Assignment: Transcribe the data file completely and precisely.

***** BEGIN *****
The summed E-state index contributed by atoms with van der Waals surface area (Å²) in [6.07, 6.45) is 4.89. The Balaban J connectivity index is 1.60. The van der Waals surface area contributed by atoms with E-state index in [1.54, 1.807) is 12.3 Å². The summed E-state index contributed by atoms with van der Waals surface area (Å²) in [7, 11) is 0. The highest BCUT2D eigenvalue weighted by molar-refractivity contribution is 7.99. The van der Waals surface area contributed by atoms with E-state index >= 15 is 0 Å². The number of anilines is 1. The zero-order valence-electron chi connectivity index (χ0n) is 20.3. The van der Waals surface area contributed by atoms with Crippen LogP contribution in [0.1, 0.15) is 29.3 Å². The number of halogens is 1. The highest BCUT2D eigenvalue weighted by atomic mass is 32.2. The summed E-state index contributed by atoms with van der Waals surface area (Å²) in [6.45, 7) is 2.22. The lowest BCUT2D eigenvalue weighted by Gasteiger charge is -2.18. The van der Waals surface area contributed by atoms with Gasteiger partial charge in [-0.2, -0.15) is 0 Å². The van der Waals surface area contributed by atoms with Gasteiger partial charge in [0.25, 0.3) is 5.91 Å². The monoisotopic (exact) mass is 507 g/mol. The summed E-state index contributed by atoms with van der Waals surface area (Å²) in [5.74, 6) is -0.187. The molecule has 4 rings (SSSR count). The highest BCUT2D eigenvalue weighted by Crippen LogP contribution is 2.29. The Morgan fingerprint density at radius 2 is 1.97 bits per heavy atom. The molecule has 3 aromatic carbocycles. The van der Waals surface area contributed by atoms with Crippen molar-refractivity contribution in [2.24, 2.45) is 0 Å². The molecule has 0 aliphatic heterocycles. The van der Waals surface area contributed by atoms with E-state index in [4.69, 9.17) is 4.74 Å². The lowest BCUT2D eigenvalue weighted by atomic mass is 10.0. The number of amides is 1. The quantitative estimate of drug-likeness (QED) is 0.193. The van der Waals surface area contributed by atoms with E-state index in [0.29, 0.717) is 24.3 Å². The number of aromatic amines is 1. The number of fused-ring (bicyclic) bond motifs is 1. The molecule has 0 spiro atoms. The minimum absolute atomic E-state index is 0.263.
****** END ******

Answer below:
The summed E-state index contributed by atoms with van der Waals surface area (Å²) in [6.07, 6.45) is 4.89. The Balaban J connectivity index is 1.60. The van der Waals surface area contributed by atoms with E-state index in [1.54, 1.807) is 12.3 Å². The summed E-state index contributed by atoms with van der Waals surface area (Å²) in [7, 11) is 0. The highest BCUT2D eigenvalue weighted by molar-refractivity contribution is 7.99. The van der Waals surface area contributed by atoms with E-state index >= 15 is 0 Å². The number of anilines is 1. The zero-order valence-electron chi connectivity index (χ0n) is 20.3. The van der Waals surface area contributed by atoms with Crippen LogP contribution in [0.1, 0.15) is 29.3 Å². The number of halogens is 1. The highest BCUT2D eigenvalue weighted by atomic mass is 32.2. The summed E-state index contributed by atoms with van der Waals surface area (Å²) in [6.45, 7) is 2.22. The lowest BCUT2D eigenvalue weighted by Gasteiger charge is -2.18. The van der Waals surface area contributed by atoms with Gasteiger partial charge in [-0.2, -0.15) is 0 Å². The van der Waals surface area contributed by atoms with Gasteiger partial charge in [0.25, 0.3) is 5.91 Å². The monoisotopic (exact) mass is 507 g/mol. The summed E-state index contributed by atoms with van der Waals surface area (Å²) in [5.74, 6) is -0.187. The molecule has 4 rings (SSSR count). The highest BCUT2D eigenvalue weighted by Crippen LogP contribution is 2.29. The Morgan fingerprint density at radius 2 is 1.97 bits per heavy atom. The molecule has 3 aromatic carbocycles. The van der Waals surface area contributed by atoms with Crippen molar-refractivity contribution in [2.24, 2.45) is 0 Å². The molecule has 0 aliphatic heterocycles. The van der Waals surface area contributed by atoms with E-state index in [4.69, 9.17) is 4.74 Å². The lowest BCUT2D eigenvalue weighted by atomic mass is 10.0. The number of amides is 1. The quantitative estimate of drug-likeness (QED) is 0.193. The van der Waals surface area contributed by atoms with E-state index in [0.29, 0.717) is 24.3 Å². The number of aromatic amines is 1. The number of fused-ring (bicyclic) bond motifs is 1. The molecule has 0 spiro atoms. The minimum absolute atomic E-state index is 0.263.